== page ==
Discussion in 'Metal' started by AnAppleaDay, Oct 17, 2017.
If you're here, do you have dignity left to wound?
try putting it in the embrasure....that way when its cut off and polished and the crown is seated, no one can see it. distal embrasure is best. (we use a small collar/tab for holding onto crowns in this manner instead of the "handle"
Thanks guys. Definately more than I knew.
Oh thank god. I work around some youngsters and I'm starting to feel obscure
Why not use holders that engage the screw channel and do away with the holder or the tab all together?
This is what I am looking for.
Vident and renfert sell the holders that expand. I took the football shaped diamond out and replaced it with a flame diamond.
so how will you build up the porcelain?
Here's an example of the spot in question.
Not a huge thing, but patients do comment on it when we do the final verification and show them the crown.
Make the ceramists learn a new trick and ditch the handles.
Get one of these:
Interesting... Can you share the part number/supplier?
That is to high up, and looks kinda bad IMO. I do mine just above the margin. It would almost flow into the abutment metal.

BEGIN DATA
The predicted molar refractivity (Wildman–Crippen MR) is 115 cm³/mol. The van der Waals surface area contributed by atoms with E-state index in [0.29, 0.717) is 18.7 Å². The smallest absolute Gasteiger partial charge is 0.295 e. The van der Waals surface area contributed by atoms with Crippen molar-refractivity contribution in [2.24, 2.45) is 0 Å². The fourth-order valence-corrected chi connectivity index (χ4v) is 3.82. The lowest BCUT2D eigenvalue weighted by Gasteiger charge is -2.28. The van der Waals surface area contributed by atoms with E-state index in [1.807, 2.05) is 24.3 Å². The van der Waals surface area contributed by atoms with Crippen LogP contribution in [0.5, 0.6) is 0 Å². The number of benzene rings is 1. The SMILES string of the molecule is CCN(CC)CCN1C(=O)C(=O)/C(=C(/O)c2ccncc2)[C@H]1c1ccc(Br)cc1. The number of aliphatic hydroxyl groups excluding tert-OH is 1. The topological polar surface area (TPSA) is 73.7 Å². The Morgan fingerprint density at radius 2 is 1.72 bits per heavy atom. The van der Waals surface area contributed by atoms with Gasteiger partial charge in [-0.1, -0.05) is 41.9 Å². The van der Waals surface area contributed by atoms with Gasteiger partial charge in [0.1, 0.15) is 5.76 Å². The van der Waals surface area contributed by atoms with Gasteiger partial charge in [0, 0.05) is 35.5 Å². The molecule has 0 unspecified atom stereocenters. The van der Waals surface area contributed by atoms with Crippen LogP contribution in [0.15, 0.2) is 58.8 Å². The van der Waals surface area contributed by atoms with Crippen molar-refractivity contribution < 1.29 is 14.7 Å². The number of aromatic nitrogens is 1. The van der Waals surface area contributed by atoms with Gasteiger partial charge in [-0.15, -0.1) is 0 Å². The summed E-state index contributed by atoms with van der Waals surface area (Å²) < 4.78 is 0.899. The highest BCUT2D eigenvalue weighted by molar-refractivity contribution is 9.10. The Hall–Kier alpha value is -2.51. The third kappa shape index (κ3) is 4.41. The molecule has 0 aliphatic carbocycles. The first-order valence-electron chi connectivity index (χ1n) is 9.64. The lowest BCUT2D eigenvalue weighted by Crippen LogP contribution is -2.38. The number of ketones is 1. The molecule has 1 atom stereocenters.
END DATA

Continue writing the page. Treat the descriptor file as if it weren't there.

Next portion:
Is it standard to put them dead center of the lingual/palatal at your lab?
Why not use the bulk of the crown as your friend and put it on the disto-lingual corner or even on the distal if the other teeth allow it. And as low as possible so it is part of the polished metal as a small half moon shape above the line.
Then even if the pt sees it, you can assure them that only them, you and the dental office staff will ever see it since the dot points to their throat.
Also, this makes it far far easier to lift a bridge with the pickup tool being nearly in line with the mass instead of having to really sqeeze the mosquitos or whatever your using to hold the tail.
Just for fun, I've heard of a dds fellow complain about 'those stupid dots' etc etc and couldn't get the explanation. Ended up being told that 'we know you know which side is which, but some need help with that. We'd rather not change protocol just for you." Doc went away feeling satisfied and superior.
Bredent/XPDent sells them.
The tool seems like a good solution for layering.
How do you approach the issue of taking the crown on and off of the model, especially when the interface is sub-gingival?
I tend to get my emergence from the abutment, then the frame, this way I can build without the tissue.
I then take my spatula to carefully lift/pry the crown off at the margin, use the reverse hemostat or in my case, a Captek tweezers
and touch up any disturbed porcelain then final contour it in the bake state with the tissue in.
Thank you all for the useful information.
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